“A profoundly personal meditation on a culture devastated and terminally affected by near-unimaginable cruelty and violence, the film confronts both the absence of official historical images and the inevitable subjectivity of remembered experience by deploying a mix of narration, archive footage, music, photos and recreation using tiny carved models. The result is moving and remarkably resonant.”
~~ Geoff Andrew, Sight & Sound
“Panh is not just telling his story and making a picture to go along with it. He has found a way to channel affect, to make his tale of history-gone-wrong resonate for a viewer who, we can assume, is all too familiar with conventional cinematic reenactment. Instead, we observe a filmmaker employing the most primitive of means to achieve a higher level of empathy, as well as an ethics of singularity. We are all unique, after all, which is what the Khmer Rouge chose not to see.”
~~ Michael Sicinski, The Academic Hack
“[Panh’s] latest, an unshakable testament to the power of memory, re-creates the period in the unsettling form of kid-friendly dioramas, peopled with clay figures of black-shirted prisoners and sad farm animals. The conceit is tremendously daring, but one with a huge payoff, suggesting an evil that can’t be fully processed by young eyes.”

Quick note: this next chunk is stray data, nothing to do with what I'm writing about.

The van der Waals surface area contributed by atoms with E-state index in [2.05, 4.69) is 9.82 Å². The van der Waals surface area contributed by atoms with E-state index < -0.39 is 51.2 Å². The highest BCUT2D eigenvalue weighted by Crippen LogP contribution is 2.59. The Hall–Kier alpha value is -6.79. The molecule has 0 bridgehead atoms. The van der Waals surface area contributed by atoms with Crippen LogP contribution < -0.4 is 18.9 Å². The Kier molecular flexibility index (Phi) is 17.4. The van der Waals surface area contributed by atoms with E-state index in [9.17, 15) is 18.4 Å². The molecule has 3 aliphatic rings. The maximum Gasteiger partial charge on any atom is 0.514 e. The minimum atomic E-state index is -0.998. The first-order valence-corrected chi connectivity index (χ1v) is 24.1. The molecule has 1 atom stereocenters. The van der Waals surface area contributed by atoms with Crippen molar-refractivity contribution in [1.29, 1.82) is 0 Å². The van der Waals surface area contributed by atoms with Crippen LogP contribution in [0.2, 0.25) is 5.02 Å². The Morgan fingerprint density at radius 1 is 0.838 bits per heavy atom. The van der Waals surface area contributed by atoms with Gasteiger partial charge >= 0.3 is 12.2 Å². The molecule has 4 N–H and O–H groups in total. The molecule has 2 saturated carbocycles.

~~ Joshua Rothlopf, Time Out New York
“This absence of visual documentation [of the Khmer Rouge killings] is the “missing picture” of the title—a void Panh seeks to fill with his carefully, skillfully framed tableaux. Far from a distancing device, these snapshots of suffering somehow feel more vivid, more real, than the grainy celluloid material. They suggest raw memories molded into physical form, history brought alive one evocative still image at a time.”
~~ A.A. Dowd, The A.V. Club
“This kind of restaging of the past is in many ways antithetical to the reenacted scenes of murder as directed by the executioners in Joshua Oppenheimer’s The Act of Killing, and not only for the differences in the historical specificities of Cambodia from 1975–79, and Indonesia from 1965–66. Where Oppenheimer, in his concern for the psychological justifications for murder enabled by power, dwells on the horrifying creativity of the perpetrators, Panh addresses the annihilating force of genocide.”
~~ Genevieve Yue, The Brooklyn Rail